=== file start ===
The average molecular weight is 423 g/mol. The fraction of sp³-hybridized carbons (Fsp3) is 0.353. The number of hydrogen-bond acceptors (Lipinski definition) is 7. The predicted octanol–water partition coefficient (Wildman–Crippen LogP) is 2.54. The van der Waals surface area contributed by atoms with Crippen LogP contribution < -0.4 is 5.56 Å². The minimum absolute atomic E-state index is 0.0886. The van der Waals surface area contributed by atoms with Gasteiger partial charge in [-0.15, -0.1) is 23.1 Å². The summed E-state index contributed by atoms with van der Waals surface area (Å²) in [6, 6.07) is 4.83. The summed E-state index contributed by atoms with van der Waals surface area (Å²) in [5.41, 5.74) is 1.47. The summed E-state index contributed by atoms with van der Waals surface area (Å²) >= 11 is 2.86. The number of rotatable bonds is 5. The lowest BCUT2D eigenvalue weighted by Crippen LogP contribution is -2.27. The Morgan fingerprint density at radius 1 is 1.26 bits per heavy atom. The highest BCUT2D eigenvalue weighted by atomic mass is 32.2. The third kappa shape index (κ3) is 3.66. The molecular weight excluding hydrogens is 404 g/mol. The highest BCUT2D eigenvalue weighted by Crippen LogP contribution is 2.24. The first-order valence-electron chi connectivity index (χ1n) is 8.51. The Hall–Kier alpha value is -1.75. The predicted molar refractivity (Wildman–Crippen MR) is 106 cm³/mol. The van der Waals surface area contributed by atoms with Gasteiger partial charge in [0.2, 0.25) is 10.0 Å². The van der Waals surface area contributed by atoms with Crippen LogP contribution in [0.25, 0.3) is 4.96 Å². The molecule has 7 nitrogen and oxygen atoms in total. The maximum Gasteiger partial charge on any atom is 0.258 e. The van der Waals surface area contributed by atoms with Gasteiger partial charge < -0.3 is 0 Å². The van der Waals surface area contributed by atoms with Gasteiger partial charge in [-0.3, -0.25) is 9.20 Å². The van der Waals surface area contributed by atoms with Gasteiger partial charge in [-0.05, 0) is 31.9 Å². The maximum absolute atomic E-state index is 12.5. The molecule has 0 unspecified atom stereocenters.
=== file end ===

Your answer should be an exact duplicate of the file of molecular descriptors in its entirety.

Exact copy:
The average molecular weight is 423 g/mol. The fraction of sp³-hybridized carbons (Fsp3) is 0.353. The number of hydrogen-bond acceptors (Lipinski definition) is 7. The predicted octanol–water partition coefficient (Wildman–Crippen LogP) is 2.54. The van der Waals surface area contributed by atoms with Crippen LogP contribution < -0.4 is 5.56 Å². The minimum absolute atomic E-state index is 0.0886. The van der Waals surface area contributed by atoms with Gasteiger partial charge in [-0.15, -0.1) is 23.1 Å². The summed E-state index contributed by atoms with van der Waals surface area (Å²) in [6, 6.07) is 4.83. The summed E-state index contributed by atoms with van der Waals surface area (Å²) in [5.41, 5.74) is 1.47. The summed E-state index contributed by atoms with van der Waals surface area (Å²) >= 11 is 2.86. The number of rotatable bonds is 5. The lowest BCUT2D eigenvalue weighted by Crippen LogP contribution is -2.27. The Morgan fingerprint density at radius 1 is 1.26 bits per heavy atom. The highest BCUT2D eigenvalue weighted by atomic mass is 32.2. The third kappa shape index (κ3) is 3.66. The molecular weight excluding hydrogens is 404 g/mol. The highest BCUT2D eigenvalue weighted by Crippen LogP contribution is 2.24. The first-order valence-electron chi connectivity index (χ1n) is 8.51. The Hall–Kier alpha value is -1.75. The predicted molar refractivity (Wildman–Crippen MR) is 106 cm³/mol. The van der Waals surface area contributed by atoms with Gasteiger partial charge in [0.2, 0.25) is 10.0 Å². The van der Waals surface area contributed by atoms with Crippen LogP contribution in [0.25, 0.3) is 4.96 Å². The molecule has 7 nitrogen and oxygen atoms in total. The maximum Gasteiger partial charge on any atom is 0.258 e. The van der Waals surface area contributed by atoms with Gasteiger partial charge < -0.3 is 0 Å². The van der Waals surface area contributed by atoms with Gasteiger partial charge in [-0.3, -0.25) is 9.20 Å². The van der Waals surface area contributed by atoms with Gasteiger partial charge in [-0.05, 0) is 31.9 Å². The maximum absolute atomic E-state index is 12.5. The molecule has 0 unspecified atom stereocenters.